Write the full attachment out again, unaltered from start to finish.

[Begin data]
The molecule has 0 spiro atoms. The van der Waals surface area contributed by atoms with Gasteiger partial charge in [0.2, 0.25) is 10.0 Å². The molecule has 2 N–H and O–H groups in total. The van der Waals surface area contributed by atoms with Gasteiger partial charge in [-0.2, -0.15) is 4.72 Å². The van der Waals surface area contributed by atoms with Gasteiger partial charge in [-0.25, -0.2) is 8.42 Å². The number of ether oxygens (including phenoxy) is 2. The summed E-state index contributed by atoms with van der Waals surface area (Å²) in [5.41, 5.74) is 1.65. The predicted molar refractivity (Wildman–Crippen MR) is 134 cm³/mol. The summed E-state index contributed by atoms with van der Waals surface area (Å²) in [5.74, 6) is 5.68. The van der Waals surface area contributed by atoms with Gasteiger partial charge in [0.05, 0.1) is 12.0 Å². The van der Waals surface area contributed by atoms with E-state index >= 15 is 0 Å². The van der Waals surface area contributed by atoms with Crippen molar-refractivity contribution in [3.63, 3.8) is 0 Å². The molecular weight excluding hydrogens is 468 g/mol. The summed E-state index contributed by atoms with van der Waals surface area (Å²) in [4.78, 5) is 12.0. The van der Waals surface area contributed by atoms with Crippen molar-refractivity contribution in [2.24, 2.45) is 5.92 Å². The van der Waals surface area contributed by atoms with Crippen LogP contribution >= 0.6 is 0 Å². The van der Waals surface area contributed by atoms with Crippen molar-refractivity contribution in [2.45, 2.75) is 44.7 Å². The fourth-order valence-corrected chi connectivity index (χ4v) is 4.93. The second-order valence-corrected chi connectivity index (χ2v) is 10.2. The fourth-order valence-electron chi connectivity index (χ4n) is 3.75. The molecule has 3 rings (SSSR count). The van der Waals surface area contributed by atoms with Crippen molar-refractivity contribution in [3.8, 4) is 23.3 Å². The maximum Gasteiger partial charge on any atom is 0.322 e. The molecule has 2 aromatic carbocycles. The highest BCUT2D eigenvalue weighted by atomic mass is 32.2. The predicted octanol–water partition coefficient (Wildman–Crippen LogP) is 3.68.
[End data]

The molecule has 0 spiro atoms. The van der Waals surface area contributed by atoms with Gasteiger partial charge in [0.2, 0.25) is 10.0 Å². The molecule has 2 N–H and O–H groups in total. The van der Waals surface area contributed by atoms with Gasteiger partial charge in [-0.2, -0.15) is 4.72 Å². The van der Waals surface area contributed by atoms with Gasteiger partial charge in [-0.25, -0.2) is 8.42 Å². The number of ether oxygens (including phenoxy) is 2. The summed E-state index contributed by atoms with van der Waals surface area (Å²) in [5.41, 5.74) is 1.65. The predicted molar refractivity (Wildman–Crippen MR) is 134 cm³/mol. The summed E-state index contributed by atoms with van der Waals surface area (Å²) in [5.74, 6) is 5.68. The van der Waals surface area contributed by atoms with Gasteiger partial charge in [0.05, 0.1) is 12.0 Å². The van der Waals surface area contributed by atoms with E-state index >= 15 is 0 Å². The van der Waals surface area contributed by atoms with Crippen molar-refractivity contribution in [3.63, 3.8) is 0 Å². The molecular weight excluding hydrogens is 468 g/mol. The summed E-state index contributed by atoms with van der Waals surface area (Å²) in [4.78, 5) is 12.0. The van der Waals surface area contributed by atoms with Crippen molar-refractivity contribution in [2.24, 2.45) is 5.92 Å². The van der Waals surface area contributed by atoms with Crippen LogP contribution >= 0.6 is 0 Å². The van der Waals surface area contributed by atoms with Crippen molar-refractivity contribution in [2.45, 2.75) is 44.7 Å². The fourth-order valence-corrected chi connectivity index (χ4v) is 4.93. The second-order valence-corrected chi connectivity index (χ2v) is 10.2. The fourth-order valence-electron chi connectivity index (χ4n) is 3.75. The molecule has 3 rings (SSSR count). The van der Waals surface area contributed by atoms with Crippen molar-refractivity contribution in [3.8, 4) is 23.3 Å². The maximum Gasteiger partial charge on any atom is 0.322 e. The molecule has 2 aromatic carbocycles. The highest BCUT2D eigenvalue weighted by atomic mass is 32.2. The predicted octanol–water partition coefficient (Wildman–Crippen LogP) is 3.68.